Reversion to the mean — it means something
Sometimes called reversion to the mean, sometimes called regression to the mean, what it means is that most things in this world — from batting averages to inches of rainfall to investment returns — tend over time to revert back to their historical averages.
Suppose, for example, that a certain kind of investment (say, intermediate-term Ginnie Mae bonds) showed extraordinary returns for the last two to three years (perhaps 18 percent a year). That kind of return on a bond would be rare, but it does happen. Intermediate-term, high quality bonds such as Ginnie Maes typically return about one-third as much. Would you be well advised to assume that Ginnie Mae bonds will continue to earn 18 percent for the next two years?
In fact, most investors assume just that. They look at recent returns of a certain asset class and assume that those recent returns will continue. In other words, most fresh investment money pours into "hot" investment sectors. And this often spells tragedy for those who don't understand the concept of reversion to the mean. In reality, hot sectors often turn cold — and they are generally to be avoided.
In fact, if anything, you might expect an asset class that overperforms for several years to underperform in the upcoming years. Why? Because all investments (like batting averages and inches of rainfall) have a tendency to return to their historical average return.
To look at it another way, investments tend to move in and out of favor in cycles. It is hard, if not impossible, to imagine that any one investment that has historically yielded modest returns would suddenly, for any extended period of time, become a major moneymaker. That would be akin to Chili Palmer's rented Oldsmobile minivan suddenly becoming the favored vehicle of pistol-packing mobsters.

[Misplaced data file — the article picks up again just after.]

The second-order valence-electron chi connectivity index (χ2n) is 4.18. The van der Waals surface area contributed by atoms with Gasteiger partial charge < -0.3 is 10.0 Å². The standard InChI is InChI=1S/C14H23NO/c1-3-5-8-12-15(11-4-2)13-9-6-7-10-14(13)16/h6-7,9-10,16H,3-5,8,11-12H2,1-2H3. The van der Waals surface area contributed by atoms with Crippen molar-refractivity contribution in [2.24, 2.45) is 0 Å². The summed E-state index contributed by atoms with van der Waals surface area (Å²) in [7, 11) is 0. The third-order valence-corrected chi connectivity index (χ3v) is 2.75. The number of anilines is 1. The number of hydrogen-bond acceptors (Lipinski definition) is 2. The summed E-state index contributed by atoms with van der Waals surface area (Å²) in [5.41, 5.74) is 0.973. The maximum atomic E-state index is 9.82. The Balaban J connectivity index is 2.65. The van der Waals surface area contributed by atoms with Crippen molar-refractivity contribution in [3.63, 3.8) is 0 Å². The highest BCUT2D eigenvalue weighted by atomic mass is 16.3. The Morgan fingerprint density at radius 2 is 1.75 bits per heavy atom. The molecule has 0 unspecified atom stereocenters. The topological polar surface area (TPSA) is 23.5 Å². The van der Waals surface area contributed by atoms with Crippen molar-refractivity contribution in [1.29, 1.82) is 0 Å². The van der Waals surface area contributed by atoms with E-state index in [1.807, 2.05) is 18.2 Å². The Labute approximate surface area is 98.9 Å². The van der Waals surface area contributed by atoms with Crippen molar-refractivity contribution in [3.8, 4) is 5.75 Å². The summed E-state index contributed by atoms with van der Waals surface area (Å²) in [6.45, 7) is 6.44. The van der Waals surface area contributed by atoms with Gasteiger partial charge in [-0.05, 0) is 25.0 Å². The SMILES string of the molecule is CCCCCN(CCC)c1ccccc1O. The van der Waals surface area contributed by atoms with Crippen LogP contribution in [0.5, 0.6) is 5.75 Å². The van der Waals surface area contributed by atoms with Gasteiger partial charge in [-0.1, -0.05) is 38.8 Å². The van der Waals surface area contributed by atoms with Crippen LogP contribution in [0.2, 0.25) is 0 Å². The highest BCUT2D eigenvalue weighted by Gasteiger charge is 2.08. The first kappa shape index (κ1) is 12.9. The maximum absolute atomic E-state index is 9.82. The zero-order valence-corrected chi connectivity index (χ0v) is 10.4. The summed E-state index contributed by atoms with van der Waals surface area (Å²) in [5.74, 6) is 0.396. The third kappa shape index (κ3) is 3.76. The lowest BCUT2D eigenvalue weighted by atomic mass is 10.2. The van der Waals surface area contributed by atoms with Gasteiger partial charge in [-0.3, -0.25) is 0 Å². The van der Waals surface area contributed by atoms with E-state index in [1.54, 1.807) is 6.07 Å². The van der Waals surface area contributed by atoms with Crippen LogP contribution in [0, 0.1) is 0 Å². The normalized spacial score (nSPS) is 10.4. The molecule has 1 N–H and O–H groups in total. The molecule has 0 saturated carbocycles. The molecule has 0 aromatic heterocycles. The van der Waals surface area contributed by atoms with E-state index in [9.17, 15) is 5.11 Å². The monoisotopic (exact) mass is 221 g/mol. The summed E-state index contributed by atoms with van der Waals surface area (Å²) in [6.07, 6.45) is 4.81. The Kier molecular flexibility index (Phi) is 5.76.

Investment costs matter — and they matter a lot!
Oh, sure, 1 percent doesn't sound like a prodigious sum, but the difference between investing in a bond mutual fund that charges 1.50 percent annually in management fees and one that charges 0.50 percent is enormous. Over the course of the next ten years, assuming gross returns of 5 percent, compounded annually, a $20,000 investment in the more expensive fund would leave you, after paying the fund company, with $28,212. That same investment in the less expensive fund would leave you with $31,059 — a difference of $2,847.
Of course, fund companies that charge more tend to have a lot of money to spend on advertising, and they do a great job conning the public into thinking that their funds are somehow worth the extra money. That is very rarely true.
Studies galore show that the investors who keep their costs to a minimum do best. That's especially true with bonds where the returns tend to be more modest than with stocks. Whether you are buying bond funds or purchasing individual bonds, transaction costs and operating expenses need to be minimized.